DEFINITION: A medieval European structure, generally the residence of a king or a lord of the territory. The word 'castle' is derived from Latin 'castellum', a fortified camp, and there are various linguistic forms, including chateau, castello, castrum, and burg. These medieval strongholds developed rapidly from the 9th century. The word is sometimes applied to prehistoric earthworks, such as Maiden Castle, England. Castles developed with the feudal system which installed a societal classification in which land and other privileges were granted in return for military service. Castle architecture had three essential elements: a tower (keep or donjon), residence for the noble, and a fortified enclosure wall. The first late Carolingian types were likely modeled on the fortified homesteads of the Slavs, and in the 10th century the manor or principal house was then set up on a raised mound within the enclosure. This motte and bailey" type was introduced to France in the 11th century. The Normans then it to the British Isles and southern Italy and also built stone keeps within their enclosures. Later 12th-century castles in France and England have large stone walls gateways modeled on Arabic and Byzantine forts and massive circular central keeps. Multiple walls with strengthened gateways are an invention of the mid-13th century. The introduction of the cannon and other firearms in the 15th and 16th centuries made castles vulnerable to attack. Castle architecture was revised with low walls which could be defended all around by artillery the guns mounted on bastions and redans."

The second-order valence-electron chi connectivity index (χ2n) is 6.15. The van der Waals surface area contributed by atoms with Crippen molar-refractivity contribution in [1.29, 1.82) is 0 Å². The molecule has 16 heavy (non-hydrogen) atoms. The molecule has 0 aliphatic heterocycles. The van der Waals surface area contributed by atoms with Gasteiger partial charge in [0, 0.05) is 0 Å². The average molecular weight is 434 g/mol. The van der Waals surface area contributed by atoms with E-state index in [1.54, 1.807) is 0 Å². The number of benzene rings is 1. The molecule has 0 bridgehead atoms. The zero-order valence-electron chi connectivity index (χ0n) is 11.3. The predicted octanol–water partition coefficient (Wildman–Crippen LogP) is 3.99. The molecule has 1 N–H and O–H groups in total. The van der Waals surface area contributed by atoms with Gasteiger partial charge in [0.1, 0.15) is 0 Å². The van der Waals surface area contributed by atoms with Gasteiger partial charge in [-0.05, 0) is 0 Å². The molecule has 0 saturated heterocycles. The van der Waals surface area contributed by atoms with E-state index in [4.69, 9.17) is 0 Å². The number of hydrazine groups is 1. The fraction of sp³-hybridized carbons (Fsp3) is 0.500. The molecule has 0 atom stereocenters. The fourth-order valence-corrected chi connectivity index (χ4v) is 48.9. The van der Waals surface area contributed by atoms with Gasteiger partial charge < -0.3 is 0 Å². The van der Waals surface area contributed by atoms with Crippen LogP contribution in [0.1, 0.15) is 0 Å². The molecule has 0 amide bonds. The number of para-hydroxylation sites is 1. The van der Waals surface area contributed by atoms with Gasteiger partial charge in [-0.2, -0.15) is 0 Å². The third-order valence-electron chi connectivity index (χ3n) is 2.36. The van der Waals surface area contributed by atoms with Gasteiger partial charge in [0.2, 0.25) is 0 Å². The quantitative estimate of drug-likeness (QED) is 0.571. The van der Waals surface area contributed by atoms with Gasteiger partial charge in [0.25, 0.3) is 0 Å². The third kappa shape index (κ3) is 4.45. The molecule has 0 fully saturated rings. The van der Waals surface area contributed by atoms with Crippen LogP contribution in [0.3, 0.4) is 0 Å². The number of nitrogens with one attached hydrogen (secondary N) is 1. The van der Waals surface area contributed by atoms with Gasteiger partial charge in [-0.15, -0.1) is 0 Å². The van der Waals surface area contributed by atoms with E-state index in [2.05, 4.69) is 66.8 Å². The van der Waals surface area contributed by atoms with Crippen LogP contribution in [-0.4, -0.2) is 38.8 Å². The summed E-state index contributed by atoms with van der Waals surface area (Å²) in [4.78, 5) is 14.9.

- CATEGORY: culture
DEFINITION: Vikings, or Norsemen, who settled in France; the population of the duchy of Normandy in northern France, a mixed race descending from the Franks and 10th-century Norse settlers of Denmark, Norway, and Iceland. In AD 1066, their leader, William of Normandy, conquered England, then Wales, Scotland, and Ireland. The Normans also conquered Sicily and southern Italy in a volatile period that began in 1063. These military feats were consolidated by the strength of the Norman feudal aristocracy and their skill in erecting strong, expedient fortifications ranging from motte and bailey earthworks to substantial stone castles. The Normans were also the main force behind the Crusades, which began in the 11th century AD. They promoted the French language and French culture, and the Romanesque style of architecture. By 1200 the Norman conquerors had been absorbed into the countries they ruled, but many of their institutions lasted into the late Middle Ages. Despite their eventual conversion to Christianity, their adoption of the French language, and their abandonment of sea-roving for Frankish cavalry warfare in the decades following their settlement in Normandy, the Normans retained many of the traits of their piratical Viking ancestors. They were restless, reckless, and loved fighting; they extended the practice of centralized authoritarian rule, feudalism, cavalry warfare, and religious reform.
- CATEGORY: structure
DEFINITION: A type of small ring fort found in Ireland and southwest Wales. The fort, rarely more than 60 meters in diameter, was enclosed by a bank with an outer ditch. Rath is generally used to describe a fort with earthen banks, while a stone-built fort is described as a cashel. The oldest forts belong to the late Iron Age/Roman period of 1st century BC-4th century AD in Wales and in Ireland they are from the 5th-10th centuries AD. Some of these raths were re-used by the Normans as the foundations for small motte and bailey castles, while others continued to be occupied until the post-medieval period.